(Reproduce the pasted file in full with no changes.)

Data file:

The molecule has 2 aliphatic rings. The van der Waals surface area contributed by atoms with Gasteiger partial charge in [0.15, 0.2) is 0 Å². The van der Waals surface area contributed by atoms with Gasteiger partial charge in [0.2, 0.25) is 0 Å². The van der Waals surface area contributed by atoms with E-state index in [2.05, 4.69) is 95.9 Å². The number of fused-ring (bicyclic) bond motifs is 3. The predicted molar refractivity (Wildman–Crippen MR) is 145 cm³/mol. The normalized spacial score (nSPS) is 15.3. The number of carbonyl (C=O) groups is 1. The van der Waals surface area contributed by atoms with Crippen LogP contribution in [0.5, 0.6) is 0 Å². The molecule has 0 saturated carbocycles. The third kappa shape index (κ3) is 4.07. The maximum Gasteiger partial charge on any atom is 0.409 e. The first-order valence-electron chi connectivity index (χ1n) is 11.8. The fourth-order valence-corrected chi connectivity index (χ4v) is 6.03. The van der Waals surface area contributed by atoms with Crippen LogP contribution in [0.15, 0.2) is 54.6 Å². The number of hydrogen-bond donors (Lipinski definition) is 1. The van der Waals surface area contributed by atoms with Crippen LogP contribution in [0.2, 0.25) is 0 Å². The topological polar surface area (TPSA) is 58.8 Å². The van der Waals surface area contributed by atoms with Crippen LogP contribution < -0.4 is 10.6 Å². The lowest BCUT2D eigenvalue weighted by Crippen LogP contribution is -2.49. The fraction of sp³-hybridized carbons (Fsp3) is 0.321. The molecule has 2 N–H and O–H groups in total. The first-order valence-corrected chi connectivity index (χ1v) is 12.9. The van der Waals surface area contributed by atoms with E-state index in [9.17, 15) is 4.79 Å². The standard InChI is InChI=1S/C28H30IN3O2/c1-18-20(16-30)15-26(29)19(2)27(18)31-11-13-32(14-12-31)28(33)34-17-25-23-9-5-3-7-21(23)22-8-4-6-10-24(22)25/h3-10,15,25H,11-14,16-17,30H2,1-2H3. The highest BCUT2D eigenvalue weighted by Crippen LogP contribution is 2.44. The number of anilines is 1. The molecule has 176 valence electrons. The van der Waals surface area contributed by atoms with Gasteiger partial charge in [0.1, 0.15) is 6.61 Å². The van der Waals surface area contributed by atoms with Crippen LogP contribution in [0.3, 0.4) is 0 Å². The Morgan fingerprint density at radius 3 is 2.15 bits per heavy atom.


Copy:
The molecule has 2 aliphatic rings. The van der Waals surface area contributed by atoms with Gasteiger partial charge in [0.15, 0.2) is 0 Å². The van der Waals surface area contributed by atoms with Gasteiger partial charge in [0.2, 0.25) is 0 Å². The van der Waals surface area contributed by atoms with E-state index in [2.05, 4.69) is 95.9 Å². The number of fused-ring (bicyclic) bond motifs is 3. The predicted molar refractivity (Wildman–Crippen MR) is 145 cm³/mol. The normalized spacial score (nSPS) is 15.3. The number of carbonyl (C=O) groups is 1. The van der Waals surface area contributed by atoms with Crippen LogP contribution in [0.5, 0.6) is 0 Å². The molecule has 0 saturated carbocycles. The third kappa shape index (κ3) is 4.07. The maximum Gasteiger partial charge on any atom is 0.409 e. The first-order valence-electron chi connectivity index (χ1n) is 11.8. The fourth-order valence-corrected chi connectivity index (χ4v) is 6.03. The van der Waals surface area contributed by atoms with Crippen LogP contribution in [0.15, 0.2) is 54.6 Å². The number of hydrogen-bond donors (Lipinski definition) is 1. The van der Waals surface area contributed by atoms with Crippen LogP contribution in [0.2, 0.25) is 0 Å². The topological polar surface area (TPSA) is 58.8 Å². The van der Waals surface area contributed by atoms with Crippen LogP contribution < -0.4 is 10.6 Å². The lowest BCUT2D eigenvalue weighted by Crippen LogP contribution is -2.49. The fraction of sp³-hybridized carbons (Fsp3) is 0.321. The molecule has 2 N–H and O–H groups in total. The first-order valence-corrected chi connectivity index (χ1v) is 12.9. The van der Waals surface area contributed by atoms with E-state index in [9.17, 15) is 4.79 Å². The standard InChI is InChI=1S/C28H30IN3O2/c1-18-20(16-30)15-26(29)19(2)27(18)31-11-13-32(14-12-31)28(33)34-17-25-23-9-5-3-7-21(23)22-8-4-6-10-24(22)25/h3-10,15,25H,11-14,16-17,30H2,1-2H3. The highest BCUT2D eigenvalue weighted by Crippen LogP contribution is 2.44. The number of anilines is 1. The molecule has 176 valence electrons. The van der Waals surface area contributed by atoms with Gasteiger partial charge in [0.1, 0.15) is 6.61 Å². The van der Waals surface area contributed by atoms with Crippen LogP contribution in [0.3, 0.4) is 0 Å². The Morgan fingerprint density at radius 3 is 2.15 bits per heavy atom.